Bullard comments lead to market spike
By Laif Meidell, CMT, president of American Wealth Management, and portfolio manager of the AdvisorShares Meidell Tactical Advantage ETF (MATH)
The major stock market averages fell at the open on Thursday, but then spiked higher following the Federal Reserve Bank of St. Louis President James Bullard’s comments that the Federal Reserve might want to keep quantitative easing alive, beyond its October meeting in two weeks. Bullard is not a voting member of the monetary policy-setting Federal Open Market Committee and has been known for having views outside the consensus.
The current quantitative easing program has been a bond-buying program, designed to stimulate the economy by lowering long-term borrowing costs. Although officials agreed last month to end the program after its October meeting, the Fed has stated on several occasions that purchases “are not on a preset course” depending on the “outlook for the labor market and inflation.”
On Tuesday of this week, high-quality Treasury bond prices spiked higher with 30-year Treasury yields falling below 3 percent for the first time since May of 2013. The 30-year Treasury yield closed on Thursday at 2.93 percent while the 10-year Treasury yield closed at 2.15 percent.
With interest rates now being driven lower by concerns over global growth concerns, is there really a need to extend quantitative easing as Bullard suggests?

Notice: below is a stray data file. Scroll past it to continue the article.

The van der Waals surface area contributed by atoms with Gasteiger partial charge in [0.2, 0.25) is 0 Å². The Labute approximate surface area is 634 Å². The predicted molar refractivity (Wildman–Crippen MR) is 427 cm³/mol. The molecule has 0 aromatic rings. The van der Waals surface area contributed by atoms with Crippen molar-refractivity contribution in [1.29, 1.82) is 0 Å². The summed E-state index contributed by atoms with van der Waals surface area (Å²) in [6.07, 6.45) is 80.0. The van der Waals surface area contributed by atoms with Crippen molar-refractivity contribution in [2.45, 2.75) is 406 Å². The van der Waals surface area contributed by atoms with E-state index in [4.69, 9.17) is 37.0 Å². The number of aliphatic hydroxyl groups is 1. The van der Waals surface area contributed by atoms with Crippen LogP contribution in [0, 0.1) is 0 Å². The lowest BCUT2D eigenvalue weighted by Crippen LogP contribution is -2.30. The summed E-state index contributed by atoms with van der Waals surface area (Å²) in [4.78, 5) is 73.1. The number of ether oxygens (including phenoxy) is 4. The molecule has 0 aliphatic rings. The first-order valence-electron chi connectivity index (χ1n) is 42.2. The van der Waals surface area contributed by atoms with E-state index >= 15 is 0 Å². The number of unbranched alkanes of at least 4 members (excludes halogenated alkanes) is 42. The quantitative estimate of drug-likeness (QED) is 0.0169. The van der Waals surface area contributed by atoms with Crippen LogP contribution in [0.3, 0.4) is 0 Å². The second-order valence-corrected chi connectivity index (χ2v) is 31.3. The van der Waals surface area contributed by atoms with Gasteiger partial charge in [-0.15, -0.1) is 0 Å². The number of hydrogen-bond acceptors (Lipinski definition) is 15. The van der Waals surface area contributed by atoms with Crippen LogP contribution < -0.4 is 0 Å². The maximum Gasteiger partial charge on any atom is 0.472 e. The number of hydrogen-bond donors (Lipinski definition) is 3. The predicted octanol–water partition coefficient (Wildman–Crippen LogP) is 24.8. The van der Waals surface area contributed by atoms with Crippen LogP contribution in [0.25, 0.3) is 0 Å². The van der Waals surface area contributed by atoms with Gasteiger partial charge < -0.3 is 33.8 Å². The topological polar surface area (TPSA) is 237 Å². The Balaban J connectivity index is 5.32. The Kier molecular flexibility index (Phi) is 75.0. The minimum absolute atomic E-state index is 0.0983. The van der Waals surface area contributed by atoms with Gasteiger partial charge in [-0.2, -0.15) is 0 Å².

In the Eurozone, renewed concerns seem to be coming out of Greece that are reminiscent of the sovereign debt crisis. Just this week, interest rates on the Greek 10-year bond have gone from about 6.5 percent on Monday to as high as 8.94 percent on Thursday. Also on Thursday, the yield on the 10-year German Bund (bond) fell to a record low of 0.718 percent. Although there has been a “dash for cash” this week with investors around the globe putting money into high-quality bonds. Clearly, those countries with higher levels of debt, such as Greece, are seeing outflows not inflows as investors hunt for safety.
Once again, the top-performing bond index is the Barclays U.S. 20+ Year Treasury Bond index, gaining 2.42 percent over the past five trading days, followed by the Barclays U.S. 7-10 year Treasury Bonds index higher by 1.41 percent during the same period.
This commentary originally published in the Reno Gazette-Journal. Performance numbers used in this article were obtained through eSignal and are not guaranteed to be accurate.